Ebook: Kondratieff Waves, Warfare and World Security
Considerable progress has been made in understanding the underlying mechanisms driving the long-wave behavior of the world socioeconomic development. In spite of this progress one recognizes that many aspects related with these underlying driving forces remained unsolved. One of these aspects endured, perhaps as the most controversial one: the close relationship between K-waves and the outbreak of major wars. Social scientists and politicians are well acquainted with the fact that chance events have been responsible for the outbreak of wars and their course and outcome. Two main trends are now acknowledged: the increasing recognition of the existence of some cyclical patterns of warfare involving the core of the world system, and a shift toward newly evolving patterns involving non-state actors and asymmetric warfare. We may tentatively agree that wars are not merely the result of blind social and political forces, but patterned according to long socioeconomic cycles and the result of deep and general laws underlying the co-evolutionary unfolding of the world system. In the first part of this book, the reader will find a mix of contributions dealing with new visions or revisions of the concept of long waves considered from very different perspectives related to their unfolding. Those contributions discussing the issue of K-waves and their relation with military conflicts objectively, following old and / or new conceptualizations of the phenomenon, were selected to form the book’s second part. Finally those contributions with strong emphasis on the analysis of future scenarios, related or not related with warfare and / or world security compose the body of the third part.
In a paper published in 2001  I put forth some empirical evidence, already claimed in the 1980s by Kleinknecht  and Vasko , that publishing on economic long waves (or Kondratieff waves) seems itself to move along a long wave path. Reckoning the number of publications (books and papers) on long waves since the start of the 20th century my graph suggested the existence of two clusters of publications separated by ∼59 years, each following a logistic trajectory. The first cluster, presenting a ΔT (time to go from 10% to 90% of the complete growth) = 28 years, peaked in the late 1920s, coinciding with apogee and downswing of the 3rd Kondratieff wave (K-wave for short) and in my opinion it corresponded to the period of discovery and diffusion of the long wave concept, the period when the main body of Kondratieff's work was published and also the period that witnessed the uprising of publications on business cycles (not considered in my reckoning). The second cluster, presenting a ΔT = 25 years, peaked in the middle 1980s, coinciding with the downswing of the 4th K-wave and, again in my opinion, it corresponded to a typical phase of proofing the existence, modeling, and theorizing on economic long waves. I concluded then that the unfolding of the second logistic signaled the ceiling of publications on long waves in the coming years, probably heading to a reasonable understanding of the phenomenon.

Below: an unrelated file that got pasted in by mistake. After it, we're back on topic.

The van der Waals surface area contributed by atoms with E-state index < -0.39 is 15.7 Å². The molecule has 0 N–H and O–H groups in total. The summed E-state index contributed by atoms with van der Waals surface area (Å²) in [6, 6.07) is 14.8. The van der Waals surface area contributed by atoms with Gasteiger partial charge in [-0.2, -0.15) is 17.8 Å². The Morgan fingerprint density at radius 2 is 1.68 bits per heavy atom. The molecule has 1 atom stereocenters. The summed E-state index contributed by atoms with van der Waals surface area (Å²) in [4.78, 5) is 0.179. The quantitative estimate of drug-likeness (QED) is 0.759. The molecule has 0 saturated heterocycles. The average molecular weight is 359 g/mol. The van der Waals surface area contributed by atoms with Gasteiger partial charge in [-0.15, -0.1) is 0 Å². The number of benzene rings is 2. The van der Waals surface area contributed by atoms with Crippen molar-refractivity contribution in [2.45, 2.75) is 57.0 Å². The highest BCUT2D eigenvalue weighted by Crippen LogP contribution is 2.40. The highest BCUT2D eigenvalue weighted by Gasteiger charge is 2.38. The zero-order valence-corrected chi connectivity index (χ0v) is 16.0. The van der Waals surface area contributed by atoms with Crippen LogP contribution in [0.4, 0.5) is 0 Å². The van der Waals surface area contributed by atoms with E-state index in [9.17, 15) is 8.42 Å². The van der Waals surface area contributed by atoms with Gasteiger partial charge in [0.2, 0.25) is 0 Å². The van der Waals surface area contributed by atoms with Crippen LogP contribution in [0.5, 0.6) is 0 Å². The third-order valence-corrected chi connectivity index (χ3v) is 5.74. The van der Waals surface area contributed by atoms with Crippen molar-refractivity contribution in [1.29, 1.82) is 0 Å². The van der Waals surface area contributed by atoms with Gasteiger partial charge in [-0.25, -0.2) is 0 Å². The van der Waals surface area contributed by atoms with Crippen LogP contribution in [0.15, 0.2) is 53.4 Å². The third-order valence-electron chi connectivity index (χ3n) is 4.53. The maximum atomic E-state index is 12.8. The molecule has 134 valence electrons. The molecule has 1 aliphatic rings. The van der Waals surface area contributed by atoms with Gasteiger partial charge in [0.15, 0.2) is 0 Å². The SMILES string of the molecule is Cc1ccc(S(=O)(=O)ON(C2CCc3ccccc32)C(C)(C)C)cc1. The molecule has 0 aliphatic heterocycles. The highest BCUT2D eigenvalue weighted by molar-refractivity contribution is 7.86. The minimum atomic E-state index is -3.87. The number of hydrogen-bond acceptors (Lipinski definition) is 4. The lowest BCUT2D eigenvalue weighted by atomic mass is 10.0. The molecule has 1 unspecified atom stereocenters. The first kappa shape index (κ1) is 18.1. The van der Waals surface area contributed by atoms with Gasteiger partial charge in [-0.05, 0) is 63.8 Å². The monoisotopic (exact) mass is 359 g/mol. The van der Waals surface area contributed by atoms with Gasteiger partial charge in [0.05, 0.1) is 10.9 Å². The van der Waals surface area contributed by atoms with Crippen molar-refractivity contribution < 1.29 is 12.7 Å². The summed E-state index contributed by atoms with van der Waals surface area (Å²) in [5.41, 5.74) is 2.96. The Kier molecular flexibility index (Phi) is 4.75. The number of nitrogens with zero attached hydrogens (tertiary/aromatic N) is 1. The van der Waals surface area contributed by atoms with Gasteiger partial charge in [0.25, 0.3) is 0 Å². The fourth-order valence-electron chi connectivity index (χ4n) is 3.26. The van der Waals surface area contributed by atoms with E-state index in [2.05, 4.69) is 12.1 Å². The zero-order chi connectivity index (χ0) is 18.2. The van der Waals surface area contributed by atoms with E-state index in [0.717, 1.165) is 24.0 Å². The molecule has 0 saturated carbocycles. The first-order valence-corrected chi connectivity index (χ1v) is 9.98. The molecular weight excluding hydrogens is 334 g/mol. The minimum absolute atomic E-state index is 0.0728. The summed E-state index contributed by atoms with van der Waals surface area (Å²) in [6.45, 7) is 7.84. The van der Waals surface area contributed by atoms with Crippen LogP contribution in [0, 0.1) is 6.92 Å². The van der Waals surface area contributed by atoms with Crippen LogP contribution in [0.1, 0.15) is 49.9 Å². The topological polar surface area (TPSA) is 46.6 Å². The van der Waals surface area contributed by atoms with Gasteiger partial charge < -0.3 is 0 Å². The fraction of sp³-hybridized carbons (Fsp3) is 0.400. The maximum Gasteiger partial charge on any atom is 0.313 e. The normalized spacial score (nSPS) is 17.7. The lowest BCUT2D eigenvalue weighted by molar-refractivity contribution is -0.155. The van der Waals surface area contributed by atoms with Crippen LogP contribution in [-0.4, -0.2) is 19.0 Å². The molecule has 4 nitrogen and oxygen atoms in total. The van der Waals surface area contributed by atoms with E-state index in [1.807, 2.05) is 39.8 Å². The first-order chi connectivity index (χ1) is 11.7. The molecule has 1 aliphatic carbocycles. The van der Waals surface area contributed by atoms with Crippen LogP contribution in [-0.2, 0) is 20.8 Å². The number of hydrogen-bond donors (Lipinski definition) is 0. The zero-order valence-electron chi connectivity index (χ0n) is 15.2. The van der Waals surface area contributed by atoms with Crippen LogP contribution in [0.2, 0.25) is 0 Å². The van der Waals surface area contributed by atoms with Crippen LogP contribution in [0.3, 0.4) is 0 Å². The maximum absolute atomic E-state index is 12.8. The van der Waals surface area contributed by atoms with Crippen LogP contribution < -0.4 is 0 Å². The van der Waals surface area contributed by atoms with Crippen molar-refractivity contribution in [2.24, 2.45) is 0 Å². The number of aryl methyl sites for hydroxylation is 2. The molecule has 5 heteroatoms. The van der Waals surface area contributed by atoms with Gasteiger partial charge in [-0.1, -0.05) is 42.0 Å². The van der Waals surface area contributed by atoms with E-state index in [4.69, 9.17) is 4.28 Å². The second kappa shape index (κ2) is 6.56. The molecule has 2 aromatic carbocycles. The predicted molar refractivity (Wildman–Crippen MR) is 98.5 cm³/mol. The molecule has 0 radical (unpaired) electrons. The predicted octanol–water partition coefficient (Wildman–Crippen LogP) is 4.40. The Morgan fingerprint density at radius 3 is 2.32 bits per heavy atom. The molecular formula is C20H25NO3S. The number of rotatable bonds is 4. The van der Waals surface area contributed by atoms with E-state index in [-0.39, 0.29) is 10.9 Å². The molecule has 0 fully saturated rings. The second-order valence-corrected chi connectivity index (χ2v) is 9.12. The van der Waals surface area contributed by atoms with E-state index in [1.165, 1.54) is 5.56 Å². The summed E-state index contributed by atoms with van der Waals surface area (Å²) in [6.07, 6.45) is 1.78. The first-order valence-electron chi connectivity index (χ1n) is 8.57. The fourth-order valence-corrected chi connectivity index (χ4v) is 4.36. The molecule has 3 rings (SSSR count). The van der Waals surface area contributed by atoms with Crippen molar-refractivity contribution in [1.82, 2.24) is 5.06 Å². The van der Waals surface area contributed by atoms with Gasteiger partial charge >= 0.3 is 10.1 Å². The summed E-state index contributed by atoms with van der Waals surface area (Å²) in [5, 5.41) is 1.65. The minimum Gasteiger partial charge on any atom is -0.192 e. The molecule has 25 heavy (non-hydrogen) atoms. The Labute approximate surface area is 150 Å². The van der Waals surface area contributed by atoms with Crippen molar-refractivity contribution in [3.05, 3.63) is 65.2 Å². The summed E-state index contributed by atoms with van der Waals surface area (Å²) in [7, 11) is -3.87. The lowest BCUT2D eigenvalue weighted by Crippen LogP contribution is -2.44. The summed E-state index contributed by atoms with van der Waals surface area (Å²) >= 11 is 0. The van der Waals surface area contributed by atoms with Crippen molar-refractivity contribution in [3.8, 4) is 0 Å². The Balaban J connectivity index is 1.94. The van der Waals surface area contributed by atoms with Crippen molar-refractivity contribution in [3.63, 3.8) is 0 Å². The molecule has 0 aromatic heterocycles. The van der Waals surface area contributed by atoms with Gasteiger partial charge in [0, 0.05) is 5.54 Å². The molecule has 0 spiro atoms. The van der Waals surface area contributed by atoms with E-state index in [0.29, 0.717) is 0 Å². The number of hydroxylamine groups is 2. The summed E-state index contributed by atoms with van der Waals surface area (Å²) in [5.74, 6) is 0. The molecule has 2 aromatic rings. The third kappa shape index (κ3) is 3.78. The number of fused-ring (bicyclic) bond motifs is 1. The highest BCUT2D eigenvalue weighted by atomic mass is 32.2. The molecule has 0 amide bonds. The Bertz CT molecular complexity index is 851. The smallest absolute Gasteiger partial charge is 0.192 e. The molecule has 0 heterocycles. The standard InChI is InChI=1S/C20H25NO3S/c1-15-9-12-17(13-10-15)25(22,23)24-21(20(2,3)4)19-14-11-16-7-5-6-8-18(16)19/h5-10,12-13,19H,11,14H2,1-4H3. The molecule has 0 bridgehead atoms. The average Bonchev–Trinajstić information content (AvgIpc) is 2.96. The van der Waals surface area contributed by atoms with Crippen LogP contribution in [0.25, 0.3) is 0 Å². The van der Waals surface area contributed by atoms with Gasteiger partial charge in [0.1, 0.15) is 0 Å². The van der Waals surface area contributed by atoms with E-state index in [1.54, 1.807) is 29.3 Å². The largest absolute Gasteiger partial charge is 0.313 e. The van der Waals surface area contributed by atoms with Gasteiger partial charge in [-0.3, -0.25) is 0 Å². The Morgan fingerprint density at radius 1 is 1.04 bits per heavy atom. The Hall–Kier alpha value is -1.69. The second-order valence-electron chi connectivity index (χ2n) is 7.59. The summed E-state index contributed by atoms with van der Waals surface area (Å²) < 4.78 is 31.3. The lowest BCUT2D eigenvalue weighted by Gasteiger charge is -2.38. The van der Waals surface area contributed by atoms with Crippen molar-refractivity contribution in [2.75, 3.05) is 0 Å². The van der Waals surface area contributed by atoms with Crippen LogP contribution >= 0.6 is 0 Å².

Now, only four years later, this conclusion seems to be incomplete. Indeed, we have observed a diminishing number of publications during the last couple of years (if compared to the huge amount of publications during the 1980s), but not the expected ‘reasonable understanding’. What some chapters of this book reveal is that doubts on the very existence of K-waves increased (coming even from authors that actively published on long waves during the second cluster), or if they in fact exist (or existed), some recent developments may have perturbed their unfolding, in such a way that long waves might be but a temporary historical fact associated perhaps with the onset of the massive capitalistic means of production.
We must recognize, however, that considerable progress has been made in understanding the underlying mechanisms driving the long wave behavior of the world socioeconomic development. Despite this progress, one also recognizes that many aspects related to these underlying driving forces remain unsolved. Perhaps the most controversial of these aspects to have endured is the close relationship between K-waves and the outbreak of major wars, first suggested by Kondratieff himself.
Social scientists and politicians are well acquainted with the fact that chance events (instantaneous and unforeseeable events of human or physical nature) have been responsible not only for the outbreak of wars, but also have even changed or decided their course and outcome. Notwithstanding, since the last quarter of the 20th century the new recognition of some patterns in the study of warfare may contribute to change this perception. Two main trends in analyzing warfare are now acknowledged: the increasing recognition of the existence of some cyclical patterns of warfare involving the core of the world system, and a shift toward newly evolving patterns involving non-state actors and asymmetric warfare.
Moreover, we should add the fact that warfare analysts agree that for the coming decade the threat of a largely bi-polar, superpower-driven global war situation is practically non-existent. Instead, the near term threat for international security comes from conflicts of asymmetric nature, bringing a confusing mix of stateless actors, separatist and fringe independence movements, insurgence operations, terrorist attacks, the use of WMD (Weapons of Mass Destruction), information warfare, and other unconventional threats. There is consensus too that there are few, if any, countries that can militarily challenge the NATO countries in open combat at the present time, a scenario that, however, may change in the long term.